From Roseboro’s appeal: In substance, the evidence disclosed that on June 22, 1968, the deceased, Mary Helen Kendrick Williams, a white woman, operated “Mary’s Custom Towel Outlet” in Shelby, Cleveland County. The one story shop had three doors, one on the north and one on the south of the building, and a double door for loading on the east. The north and south doors apparently had glass panels. The double door on the east was secured from the inside by a 2×4 resting in hooks attached to the door facings. The main room of the shop contained display tables. There was a bathroom located off the display room.
Mrs. Lola Williams, mother-in-law of Mary Helen Kendrick Williams, called the towel shop over the telephone at 10:45 on the morning of June 22, 1968. Mary Helen answered. She seemed busy and the mother-in-law did not engage her in any further conversation.
At approximately 11:15 a.m., Mrs. Alberghini, a prospective customer, found the entrance door locked. Through the glass she saw a person, whom she identified as the defendant, inside the display room. She banged on the door in order to ascertain whether the shop would be opened. She turned away for a moment to speak to her daughter who was in an automobile parked near the door. When she looked again, the person inside had disappeared. “. . . I saw him . . . on the floor, looking around a table. . . . His face was right on the floor. . . .” The witness went to a place of business next door and had the police notified.
Officers Blankenship and Lowery arrived at about 11:30. They found all doors locked or barred. They saw the defendant inside the shop with a pistol in his hand. They also saw a human body and blood on the floor. They commanded the defendant to come out with his hands up. Instead, he concealed himself in the building. The officers then broke open a window and threw in a tear gas bomb. After a short interval, the defendant, forced out by the fumes, surrendered. He was unarmed. He had a bunch of keys in his pocket and a cigarette lighter with the letters “Bob” engraved thereon.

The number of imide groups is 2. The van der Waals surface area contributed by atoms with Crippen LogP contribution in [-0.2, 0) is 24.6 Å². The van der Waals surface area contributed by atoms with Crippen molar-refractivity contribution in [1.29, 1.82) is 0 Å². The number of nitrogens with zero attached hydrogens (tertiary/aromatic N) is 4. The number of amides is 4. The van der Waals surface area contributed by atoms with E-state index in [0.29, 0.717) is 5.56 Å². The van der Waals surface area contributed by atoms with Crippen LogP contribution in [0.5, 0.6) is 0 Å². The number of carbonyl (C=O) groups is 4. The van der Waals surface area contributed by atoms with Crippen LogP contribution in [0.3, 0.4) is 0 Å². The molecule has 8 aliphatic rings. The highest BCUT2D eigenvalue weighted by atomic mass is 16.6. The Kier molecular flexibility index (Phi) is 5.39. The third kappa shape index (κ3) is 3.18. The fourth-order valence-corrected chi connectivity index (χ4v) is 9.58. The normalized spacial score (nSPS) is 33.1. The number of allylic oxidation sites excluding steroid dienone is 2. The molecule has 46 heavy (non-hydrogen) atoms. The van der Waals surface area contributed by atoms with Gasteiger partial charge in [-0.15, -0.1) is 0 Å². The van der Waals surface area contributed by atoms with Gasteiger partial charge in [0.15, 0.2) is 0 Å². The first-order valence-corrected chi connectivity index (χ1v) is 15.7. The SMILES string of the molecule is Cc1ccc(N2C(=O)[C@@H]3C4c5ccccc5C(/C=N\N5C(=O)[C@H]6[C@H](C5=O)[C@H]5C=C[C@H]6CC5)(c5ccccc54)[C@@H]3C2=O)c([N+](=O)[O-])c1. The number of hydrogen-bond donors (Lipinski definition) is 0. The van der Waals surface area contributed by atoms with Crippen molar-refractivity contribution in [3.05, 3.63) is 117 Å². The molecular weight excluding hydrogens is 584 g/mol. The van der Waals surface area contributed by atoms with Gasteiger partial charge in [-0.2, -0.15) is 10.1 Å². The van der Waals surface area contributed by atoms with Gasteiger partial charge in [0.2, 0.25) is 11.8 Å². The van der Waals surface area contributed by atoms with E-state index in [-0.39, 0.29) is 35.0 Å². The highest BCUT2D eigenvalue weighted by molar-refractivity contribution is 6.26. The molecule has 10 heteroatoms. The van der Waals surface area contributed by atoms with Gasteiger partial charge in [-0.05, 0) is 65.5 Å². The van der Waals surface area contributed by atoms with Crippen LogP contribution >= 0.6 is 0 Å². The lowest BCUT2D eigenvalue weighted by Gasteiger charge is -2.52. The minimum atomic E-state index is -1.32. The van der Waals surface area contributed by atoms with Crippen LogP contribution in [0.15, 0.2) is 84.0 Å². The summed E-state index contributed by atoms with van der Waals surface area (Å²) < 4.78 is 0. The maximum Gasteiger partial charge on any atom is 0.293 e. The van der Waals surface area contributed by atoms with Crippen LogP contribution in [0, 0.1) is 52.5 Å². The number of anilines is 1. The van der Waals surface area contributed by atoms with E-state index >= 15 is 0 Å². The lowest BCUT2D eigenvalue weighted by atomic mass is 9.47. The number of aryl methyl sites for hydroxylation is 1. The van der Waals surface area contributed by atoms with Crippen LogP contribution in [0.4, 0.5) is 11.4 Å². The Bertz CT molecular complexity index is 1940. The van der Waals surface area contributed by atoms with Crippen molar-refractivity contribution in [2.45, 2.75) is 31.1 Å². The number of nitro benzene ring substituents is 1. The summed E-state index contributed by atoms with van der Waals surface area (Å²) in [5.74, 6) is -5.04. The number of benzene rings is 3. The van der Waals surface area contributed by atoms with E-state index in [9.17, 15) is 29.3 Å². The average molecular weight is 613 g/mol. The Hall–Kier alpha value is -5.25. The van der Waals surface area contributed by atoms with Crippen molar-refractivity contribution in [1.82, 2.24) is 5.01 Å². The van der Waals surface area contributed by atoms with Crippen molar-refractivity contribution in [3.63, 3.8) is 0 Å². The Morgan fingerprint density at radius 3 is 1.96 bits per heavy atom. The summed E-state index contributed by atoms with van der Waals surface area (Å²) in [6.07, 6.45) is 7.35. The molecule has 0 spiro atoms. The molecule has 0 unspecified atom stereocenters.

As soon as the fumes permitted, the officers entered the building. They found the nude body of Mrs. Williams behind one of the display tables. The body was warm and covered with blood.
The autopsy conducted by Dr. Gentry, a Pathologist, disclosed “gaping” head wounds and four penetrating stab wounds in the chest, and one in the abdomen. The chest wounds were five or more inches deep, two had penetrated the heart. In the opinion of Dr. Gentry, the stab wounds in the chest caused death.
A search of the room disclosed a part of a broken pistol grip near the body. The articles of clothing which the victim wore to work that morning were found on the floor of the bathroom. The undergarments were in disarray. Some were turned wrongside out. Near the clothing, the officers found a pair of sun glasses, a pocket knife and a pistol with the grip broken. The broken part found near the body fitted the broken grip of the pistol found in the bathroom.
A State’s witness testified that three days before the killing, he saw in the defendant’s possession a knife similar to the one discovered in the bathroom and introduced in evidence. A clerk, who worked in Blanton’s Variety Store near the shop, testified that about 9:30 or 10:00 on the morning of the homicide, she sold the defendant a pair of sun glasses. She exhibited to the jury a card which held eleven pairs of sun glasses — one space was empty. The witness stated the only sale from the card was made to the defendant. When asked whether the glasses found in the shop and introduced in evidence were the glasses she sold the defendant, she replied, “Yes, sir, I think they are.”
The victim’s daughter identified the cigarette lighter with the engraving “Bob” is belonging to her mother. This lighter was taken from the defendant’s pocket after his surrender. The three keys also taken from the defendant’s pocket were held together by two rings. One of the keys unlocked the south door, a second unlocked the north door, and the third unlocked the shop’s cash register.
An expert in blood analysis testified that the blood splotches found on the defendant’s clothing were of group A, the same type as the victim’s blood.
State of North Carolina v Robert Louis Roseboro 1970 (conviction and sentence affirmed)
State of North Carolina v Robert Louis Roseboro 1971 (conviction affirmed; sentence overturned)
Wikipedia: Murder of Brenda Sue Brown
ROBERT L ROSEBORO
Offender Number: 0352140
Inmate Status: ACTIVE
Ethnic Group: UNKNOWN
Birth Date: 04/30/1953
Current Location: LANESBORO C.I.
ROSEBORO, ROBERT L
ROSEBORO, ROBERT LOUIS
Filed under: crime, death penalty, murder, murder in the 20th Century | Tagged: 1968, death penalty, LWOP, Mary Helen Williams, North Carolina, stabbing | Leave a comment »